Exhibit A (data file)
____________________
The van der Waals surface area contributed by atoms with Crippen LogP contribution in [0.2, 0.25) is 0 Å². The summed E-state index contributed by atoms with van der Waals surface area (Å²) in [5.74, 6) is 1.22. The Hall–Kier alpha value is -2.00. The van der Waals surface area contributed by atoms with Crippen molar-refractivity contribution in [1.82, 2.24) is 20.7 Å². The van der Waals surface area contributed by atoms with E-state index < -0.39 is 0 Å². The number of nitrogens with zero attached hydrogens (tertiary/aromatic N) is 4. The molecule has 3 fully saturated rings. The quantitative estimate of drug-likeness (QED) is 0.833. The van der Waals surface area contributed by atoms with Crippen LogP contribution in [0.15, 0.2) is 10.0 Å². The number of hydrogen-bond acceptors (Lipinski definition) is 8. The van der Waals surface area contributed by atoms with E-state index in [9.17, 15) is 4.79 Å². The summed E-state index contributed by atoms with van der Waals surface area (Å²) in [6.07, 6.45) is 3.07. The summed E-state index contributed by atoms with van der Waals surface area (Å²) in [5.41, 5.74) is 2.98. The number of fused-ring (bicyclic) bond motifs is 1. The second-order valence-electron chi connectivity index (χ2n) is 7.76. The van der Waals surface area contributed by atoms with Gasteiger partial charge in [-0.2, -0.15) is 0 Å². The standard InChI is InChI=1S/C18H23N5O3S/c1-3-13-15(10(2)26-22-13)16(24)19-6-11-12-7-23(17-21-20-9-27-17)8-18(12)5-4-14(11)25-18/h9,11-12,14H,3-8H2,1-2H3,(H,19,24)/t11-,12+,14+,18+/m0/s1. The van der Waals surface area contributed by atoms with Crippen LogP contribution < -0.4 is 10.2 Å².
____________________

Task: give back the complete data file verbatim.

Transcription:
The van der Waals surface area contributed by atoms with Crippen LogP contribution in [0.2, 0.25) is 0 Å². The summed E-state index contributed by atoms with van der Waals surface area (Å²) in [5.74, 6) is 1.22. The Hall–Kier alpha value is -2.00. The van der Waals surface area contributed by atoms with Crippen molar-refractivity contribution in [1.82, 2.24) is 20.7 Å². The van der Waals surface area contributed by atoms with E-state index < -0.39 is 0 Å². The number of nitrogens with zero attached hydrogens (tertiary/aromatic N) is 4. The molecule has 3 fully saturated rings. The quantitative estimate of drug-likeness (QED) is 0.833. The van der Waals surface area contributed by atoms with Crippen LogP contribution in [0.15, 0.2) is 10.0 Å². The number of hydrogen-bond acceptors (Lipinski definition) is 8. The van der Waals surface area contributed by atoms with E-state index in [9.17, 15) is 4.79 Å². The summed E-state index contributed by atoms with van der Waals surface area (Å²) in [6.07, 6.45) is 3.07. The summed E-state index contributed by atoms with van der Waals surface area (Å²) in [5.41, 5.74) is 2.98. The number of fused-ring (bicyclic) bond motifs is 1. The second-order valence-electron chi connectivity index (χ2n) is 7.76. The van der Waals surface area contributed by atoms with Gasteiger partial charge in [-0.2, -0.15) is 0 Å². The standard InChI is InChI=1S/C18H23N5O3S/c1-3-13-15(10(2)26-22-13)16(24)19-6-11-12-7-23(17-21-20-9-27-17)8-18(12)5-4-14(11)25-18/h9,11-12,14H,3-8H2,1-2H3,(H,19,24)/t11-,12+,14+,18+/m0/s1. The van der Waals surface area contributed by atoms with Crippen LogP contribution < -0.4 is 10.2 Å².